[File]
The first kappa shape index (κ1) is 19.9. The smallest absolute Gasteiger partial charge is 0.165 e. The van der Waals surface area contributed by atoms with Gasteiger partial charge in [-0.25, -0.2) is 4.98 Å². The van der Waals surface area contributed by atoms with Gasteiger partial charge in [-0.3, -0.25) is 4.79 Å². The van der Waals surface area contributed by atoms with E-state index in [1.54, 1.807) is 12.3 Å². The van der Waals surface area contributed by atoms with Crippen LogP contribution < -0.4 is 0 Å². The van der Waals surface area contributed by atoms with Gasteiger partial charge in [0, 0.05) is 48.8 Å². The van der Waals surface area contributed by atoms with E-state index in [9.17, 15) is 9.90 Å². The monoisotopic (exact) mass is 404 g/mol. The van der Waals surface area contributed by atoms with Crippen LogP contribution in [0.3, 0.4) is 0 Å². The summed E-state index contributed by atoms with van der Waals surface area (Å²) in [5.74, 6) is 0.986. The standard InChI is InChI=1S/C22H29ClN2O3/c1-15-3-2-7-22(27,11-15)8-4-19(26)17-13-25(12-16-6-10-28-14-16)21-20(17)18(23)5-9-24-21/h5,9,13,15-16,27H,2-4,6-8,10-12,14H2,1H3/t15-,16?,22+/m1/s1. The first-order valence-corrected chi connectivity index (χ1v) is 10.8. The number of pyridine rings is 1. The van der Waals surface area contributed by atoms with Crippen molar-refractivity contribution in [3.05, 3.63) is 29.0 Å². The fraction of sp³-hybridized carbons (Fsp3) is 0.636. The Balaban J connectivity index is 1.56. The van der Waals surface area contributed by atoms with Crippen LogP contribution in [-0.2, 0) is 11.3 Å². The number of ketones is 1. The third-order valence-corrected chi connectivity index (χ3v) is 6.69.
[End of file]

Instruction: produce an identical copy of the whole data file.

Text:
The first kappa shape index (κ1) is 19.9. The smallest absolute Gasteiger partial charge is 0.165 e. The van der Waals surface area contributed by atoms with Gasteiger partial charge in [-0.25, -0.2) is 4.98 Å². The van der Waals surface area contributed by atoms with Gasteiger partial charge in [-0.3, -0.25) is 4.79 Å². The van der Waals surface area contributed by atoms with E-state index in [1.54, 1.807) is 12.3 Å². The van der Waals surface area contributed by atoms with Crippen LogP contribution < -0.4 is 0 Å². The van der Waals surface area contributed by atoms with Gasteiger partial charge in [0, 0.05) is 48.8 Å². The van der Waals surface area contributed by atoms with E-state index in [9.17, 15) is 9.90 Å². The monoisotopic (exact) mass is 404 g/mol. The van der Waals surface area contributed by atoms with Crippen LogP contribution in [0.3, 0.4) is 0 Å². The summed E-state index contributed by atoms with van der Waals surface area (Å²) in [5.74, 6) is 0.986. The standard InChI is InChI=1S/C22H29ClN2O3/c1-15-3-2-7-22(27,11-15)8-4-19(26)17-13-25(12-16-6-10-28-14-16)21-20(17)18(23)5-9-24-21/h5,9,13,15-16,27H,2-4,6-8,10-12,14H2,1H3/t15-,16?,22+/m1/s1. The first-order valence-corrected chi connectivity index (χ1v) is 10.8. The number of pyridine rings is 1. The van der Waals surface area contributed by atoms with Crippen molar-refractivity contribution in [3.05, 3.63) is 29.0 Å². The fraction of sp³-hybridized carbons (Fsp3) is 0.636. The Balaban J connectivity index is 1.56. The van der Waals surface area contributed by atoms with Crippen LogP contribution in [-0.2, 0) is 11.3 Å². The number of ketones is 1. The third-order valence-corrected chi connectivity index (χ3v) is 6.69.